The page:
The Line on Legitimate Expenses for Taxes Purposes
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Pretty far, it turns out! Being able to expense certain items remains one of the perks of running a commercial enterprise. Whether running a side business out of your basement or a full fledge business venture. Business owners can expense meals and gifts, and other perks under certain circumstances. The main advantage, in case you were unaware, is that you don’t pay corporate or income tax on those funds as they are not part of your profit or income. Compared to someone who buys a meal with after-tax dollars, you get your meal (or perk) at a discount.
I’ve written before about the case of R vs. Alberta Hot Oil Services Ltd. In this case, the owners of a corporation tried to expense graduation photographs and a deposit on a wedding dress, amongst other things. Needless to say, Revenue Canada (CRA) disallowed the expenses. In that case, CRA opted to pursue the owners of the corporation criminally. They were ultimately found guilty of 18 counts of tax evasion.
Recently, I read an article in the Financial Post about a tax court decision in a similar situation. In this most recent case, a mortgage agent in Ontario attempted to expense $138,000 in 2010 and $145,000 in 2011, on income of $148,000 and $146,000 in those respective years. In this case, the agent operated a business, but was not incorporated. This would be similar to individuals who run small businesses from their homes or realtors. If you operate a business like this, you can deduct your business expenses from your total income, leaving you with taxable income. You are then taxed on a graduated basis like an employee. The “creative accounting” resulted in the agent claiming $10,000 of income in 2010 and $1,000 in 2011. Unsurprisingly, this caught the attention of someone at CRA (astonishing, I know.....)
While CRA could have pursued the agent under the criminal code as they did with Alberta Hot Oil Services Ltd, they chose to deal with it by invoking other powers under the Income Tax Act (ITA). Under the ITA, CRA can impose Gross Negligence Penalties. As the author of the article states, the CRA can assess a gross negligence penalty if a taxpayer knowingly has made a false statement in a tax return.
In the end, after CRA assessed penalties, the taxpayer (the mortgage agent) took the case to tax court. The court did not have much sympathy for the mortgage agent and found that CRA’s disallowances were justified. I reproduce the pertinent excerpts from the article, quoting the judge below (mostly for your amusement):
•the taxpayer made claims for some 360 meals totalling about $16,000. As the judged remarked, “When one goes through the ...list, given the sheer number and timing of the meals it is implausible for all these meals to be business meals. A fair number are on Saturdays or Sundays.”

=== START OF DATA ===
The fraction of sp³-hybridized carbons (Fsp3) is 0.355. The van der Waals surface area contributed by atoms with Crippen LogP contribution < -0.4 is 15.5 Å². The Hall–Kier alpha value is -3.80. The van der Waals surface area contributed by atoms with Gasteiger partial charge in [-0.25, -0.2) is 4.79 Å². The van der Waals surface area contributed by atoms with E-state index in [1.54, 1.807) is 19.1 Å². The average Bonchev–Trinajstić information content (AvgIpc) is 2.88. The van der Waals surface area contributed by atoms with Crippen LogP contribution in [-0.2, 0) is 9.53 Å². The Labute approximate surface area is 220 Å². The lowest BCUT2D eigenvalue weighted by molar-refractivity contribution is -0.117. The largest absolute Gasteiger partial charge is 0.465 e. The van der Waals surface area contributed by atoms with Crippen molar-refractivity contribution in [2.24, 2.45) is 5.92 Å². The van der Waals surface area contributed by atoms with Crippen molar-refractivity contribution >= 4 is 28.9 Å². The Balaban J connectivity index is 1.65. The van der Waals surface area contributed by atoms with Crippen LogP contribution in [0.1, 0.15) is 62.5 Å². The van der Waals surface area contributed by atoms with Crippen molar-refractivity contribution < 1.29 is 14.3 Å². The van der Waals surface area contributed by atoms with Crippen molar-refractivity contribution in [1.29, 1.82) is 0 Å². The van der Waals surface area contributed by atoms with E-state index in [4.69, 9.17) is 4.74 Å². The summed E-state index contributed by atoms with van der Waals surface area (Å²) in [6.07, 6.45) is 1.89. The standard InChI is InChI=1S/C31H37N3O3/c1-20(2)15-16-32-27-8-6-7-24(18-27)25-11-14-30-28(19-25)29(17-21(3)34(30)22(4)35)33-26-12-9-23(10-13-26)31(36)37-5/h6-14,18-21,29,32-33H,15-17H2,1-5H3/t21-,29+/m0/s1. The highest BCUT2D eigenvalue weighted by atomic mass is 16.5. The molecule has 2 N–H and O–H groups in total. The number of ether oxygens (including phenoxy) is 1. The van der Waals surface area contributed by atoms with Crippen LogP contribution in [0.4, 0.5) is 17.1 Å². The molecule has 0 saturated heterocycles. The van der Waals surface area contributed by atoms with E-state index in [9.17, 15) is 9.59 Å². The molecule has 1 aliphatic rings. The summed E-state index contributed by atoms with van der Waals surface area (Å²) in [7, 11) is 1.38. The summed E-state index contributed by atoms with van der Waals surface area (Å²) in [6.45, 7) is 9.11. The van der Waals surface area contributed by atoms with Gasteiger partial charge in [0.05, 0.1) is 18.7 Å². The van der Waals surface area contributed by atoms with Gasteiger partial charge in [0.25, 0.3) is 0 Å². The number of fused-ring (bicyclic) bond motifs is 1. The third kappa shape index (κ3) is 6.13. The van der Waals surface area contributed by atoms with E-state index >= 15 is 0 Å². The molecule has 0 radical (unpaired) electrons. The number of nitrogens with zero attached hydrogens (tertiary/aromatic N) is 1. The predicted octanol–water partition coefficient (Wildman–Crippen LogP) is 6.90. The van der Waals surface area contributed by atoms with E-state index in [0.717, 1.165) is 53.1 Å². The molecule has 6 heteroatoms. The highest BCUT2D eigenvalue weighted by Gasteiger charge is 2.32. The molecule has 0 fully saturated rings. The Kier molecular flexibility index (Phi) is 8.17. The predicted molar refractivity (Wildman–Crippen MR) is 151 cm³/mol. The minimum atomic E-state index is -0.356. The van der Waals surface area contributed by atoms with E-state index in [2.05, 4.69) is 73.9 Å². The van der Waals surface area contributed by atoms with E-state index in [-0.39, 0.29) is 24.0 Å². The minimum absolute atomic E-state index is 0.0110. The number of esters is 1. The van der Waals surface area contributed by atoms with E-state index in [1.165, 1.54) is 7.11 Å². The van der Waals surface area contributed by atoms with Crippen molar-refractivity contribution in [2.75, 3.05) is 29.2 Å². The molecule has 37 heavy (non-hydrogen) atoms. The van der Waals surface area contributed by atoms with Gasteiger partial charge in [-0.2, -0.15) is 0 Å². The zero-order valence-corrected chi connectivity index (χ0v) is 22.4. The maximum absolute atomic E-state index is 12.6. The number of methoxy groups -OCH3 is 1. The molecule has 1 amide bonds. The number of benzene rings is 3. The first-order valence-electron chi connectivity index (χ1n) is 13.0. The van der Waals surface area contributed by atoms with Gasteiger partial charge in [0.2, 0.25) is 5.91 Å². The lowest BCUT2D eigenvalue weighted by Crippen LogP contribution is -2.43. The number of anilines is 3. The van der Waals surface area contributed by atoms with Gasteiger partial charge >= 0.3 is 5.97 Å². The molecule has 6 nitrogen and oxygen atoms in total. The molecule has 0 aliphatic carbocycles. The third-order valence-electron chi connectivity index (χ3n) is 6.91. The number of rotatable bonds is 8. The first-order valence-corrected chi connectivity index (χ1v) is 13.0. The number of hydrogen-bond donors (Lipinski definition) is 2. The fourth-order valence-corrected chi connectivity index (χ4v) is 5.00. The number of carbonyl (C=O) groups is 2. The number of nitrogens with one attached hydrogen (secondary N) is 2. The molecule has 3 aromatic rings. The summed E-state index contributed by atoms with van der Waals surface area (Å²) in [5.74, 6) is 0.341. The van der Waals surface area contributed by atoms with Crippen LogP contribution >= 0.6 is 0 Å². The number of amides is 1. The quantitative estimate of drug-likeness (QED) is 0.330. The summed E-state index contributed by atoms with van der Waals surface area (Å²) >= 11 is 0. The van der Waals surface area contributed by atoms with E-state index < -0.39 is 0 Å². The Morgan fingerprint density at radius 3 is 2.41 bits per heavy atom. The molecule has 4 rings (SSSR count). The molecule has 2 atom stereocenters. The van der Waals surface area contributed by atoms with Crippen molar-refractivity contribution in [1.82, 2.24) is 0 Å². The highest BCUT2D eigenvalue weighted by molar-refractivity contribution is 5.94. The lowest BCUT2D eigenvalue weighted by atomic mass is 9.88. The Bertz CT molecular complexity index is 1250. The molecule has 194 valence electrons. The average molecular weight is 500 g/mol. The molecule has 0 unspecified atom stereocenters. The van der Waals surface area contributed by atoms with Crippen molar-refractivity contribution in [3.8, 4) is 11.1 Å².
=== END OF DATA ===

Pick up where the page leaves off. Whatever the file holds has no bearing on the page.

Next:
•There were also instances where the taxpayer submitted both the restaurant bill and the credit card slip for a particular meal, and the names of the persons entertained written on the back of the bill and back of the credit card slip were different. The judge noted that some receipts were altered to increase the amount: a restaurant receipt for $34 became a receipt for $134, while a gift receipt was altered from $3.50 to $33.50
•$26,000 claimed in each year related to “cleaning and computer services,” yet the taxpayer could provide neither the names nor any details as to whom she hired, or how they were paid, testifying that “she paid cash and had no documents to support the claim.” The judge stated, “I simply do not believe that someone who kept hundreds of restaurant receipts, a few of which are below $10, would obtain no documentation when paying the $52,000 in wages in issue over the course of two years..."
While the article and the case do not mention the amount of penalties imposed, CRA’s website states that :"You may have to pay a penalty if you, knowingly or under circumstances amounting to gross negligence, have made a false statement or omission... The penalty is equal to the greater of: $100. 50% of the understated tax and/or the overstated credits related to the false statement or omission. "In this case, the judge upheld CRA’s decision to disallow $76,000 in 2010 and $74,000 in 2011. Using the formula above, the penalties would amount to $38,000 for 2010 and $37,000 for 2011. These penalties would have been added to the taxes owing on the untaxed income, interest and penalties for late payment. The decision was rendered in 2020. So I believe it’s safe to assume that this agent will be paying well over $100,000.00 to CRA (probably more like $150,000-$200,000).
I must admit that I’m always a little surprised at how people decide to act. How can someone believe that after making over $100,000 in a year, they can expense the entire amount? To say that the CRA’s response was foreseeable seems like I’m stating the obvious. Apparently, even the obvious doesn’t always seem obvious to some people.
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